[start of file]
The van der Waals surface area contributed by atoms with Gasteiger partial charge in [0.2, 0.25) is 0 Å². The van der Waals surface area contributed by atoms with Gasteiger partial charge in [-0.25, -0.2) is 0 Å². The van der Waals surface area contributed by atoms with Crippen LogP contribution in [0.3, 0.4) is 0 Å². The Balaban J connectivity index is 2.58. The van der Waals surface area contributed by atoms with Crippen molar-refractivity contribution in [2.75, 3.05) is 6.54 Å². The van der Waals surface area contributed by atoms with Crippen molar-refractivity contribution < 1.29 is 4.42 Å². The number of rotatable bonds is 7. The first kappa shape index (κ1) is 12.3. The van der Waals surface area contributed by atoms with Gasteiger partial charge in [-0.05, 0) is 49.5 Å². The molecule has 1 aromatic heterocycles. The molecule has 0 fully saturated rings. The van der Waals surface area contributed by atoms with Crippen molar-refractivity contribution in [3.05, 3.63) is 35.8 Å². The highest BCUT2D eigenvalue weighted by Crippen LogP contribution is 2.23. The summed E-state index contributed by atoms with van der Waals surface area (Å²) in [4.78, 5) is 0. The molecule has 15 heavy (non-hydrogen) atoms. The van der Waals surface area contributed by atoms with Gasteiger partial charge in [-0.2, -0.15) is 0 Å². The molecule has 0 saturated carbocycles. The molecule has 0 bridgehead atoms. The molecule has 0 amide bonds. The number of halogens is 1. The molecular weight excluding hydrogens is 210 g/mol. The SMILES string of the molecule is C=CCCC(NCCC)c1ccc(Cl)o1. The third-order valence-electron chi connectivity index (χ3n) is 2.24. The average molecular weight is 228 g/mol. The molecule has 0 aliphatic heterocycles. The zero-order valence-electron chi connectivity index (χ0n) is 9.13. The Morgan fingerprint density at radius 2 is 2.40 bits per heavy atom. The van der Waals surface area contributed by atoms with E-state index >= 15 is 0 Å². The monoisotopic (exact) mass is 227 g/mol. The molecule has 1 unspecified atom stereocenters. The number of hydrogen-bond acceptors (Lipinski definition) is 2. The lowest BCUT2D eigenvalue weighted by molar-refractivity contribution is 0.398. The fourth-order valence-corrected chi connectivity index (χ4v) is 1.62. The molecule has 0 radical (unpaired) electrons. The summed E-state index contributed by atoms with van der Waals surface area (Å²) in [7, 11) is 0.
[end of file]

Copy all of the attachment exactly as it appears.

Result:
The van der Waals surface area contributed by atoms with Gasteiger partial charge in [0.2, 0.25) is 0 Å². The van der Waals surface area contributed by atoms with Gasteiger partial charge in [-0.25, -0.2) is 0 Å². The van der Waals surface area contributed by atoms with Crippen LogP contribution in [0.3, 0.4) is 0 Å². The Balaban J connectivity index is 2.58. The van der Waals surface area contributed by atoms with Crippen molar-refractivity contribution in [2.75, 3.05) is 6.54 Å². The van der Waals surface area contributed by atoms with Crippen molar-refractivity contribution < 1.29 is 4.42 Å². The number of rotatable bonds is 7. The first kappa shape index (κ1) is 12.3. The van der Waals surface area contributed by atoms with Gasteiger partial charge in [-0.05, 0) is 49.5 Å². The molecule has 1 aromatic heterocycles. The molecule has 0 fully saturated rings. The van der Waals surface area contributed by atoms with Crippen molar-refractivity contribution in [3.05, 3.63) is 35.8 Å². The highest BCUT2D eigenvalue weighted by Crippen LogP contribution is 2.23. The summed E-state index contributed by atoms with van der Waals surface area (Å²) in [4.78, 5) is 0. The molecule has 15 heavy (non-hydrogen) atoms. The van der Waals surface area contributed by atoms with Gasteiger partial charge in [-0.2, -0.15) is 0 Å². The molecule has 0 saturated carbocycles. The molecule has 0 bridgehead atoms. The molecule has 0 amide bonds. The number of halogens is 1. The molecular weight excluding hydrogens is 210 g/mol. The SMILES string of the molecule is C=CCCC(NCCC)c1ccc(Cl)o1. The third-order valence-electron chi connectivity index (χ3n) is 2.24. The average molecular weight is 228 g/mol. The molecule has 0 aliphatic heterocycles. The zero-order valence-electron chi connectivity index (χ0n) is 9.13. The Morgan fingerprint density at radius 2 is 2.40 bits per heavy atom. The van der Waals surface area contributed by atoms with E-state index >= 15 is 0 Å². The monoisotopic (exact) mass is 227 g/mol. The molecule has 1 unspecified atom stereocenters. The number of hydrogen-bond acceptors (Lipinski definition) is 2. The lowest BCUT2D eigenvalue weighted by molar-refractivity contribution is 0.398. The fourth-order valence-corrected chi connectivity index (χ4v) is 1.62. The molecule has 0 radical (unpaired) electrons. The summed E-state index contributed by atoms with van der Waals surface area (Å²) in [7, 11) is 0.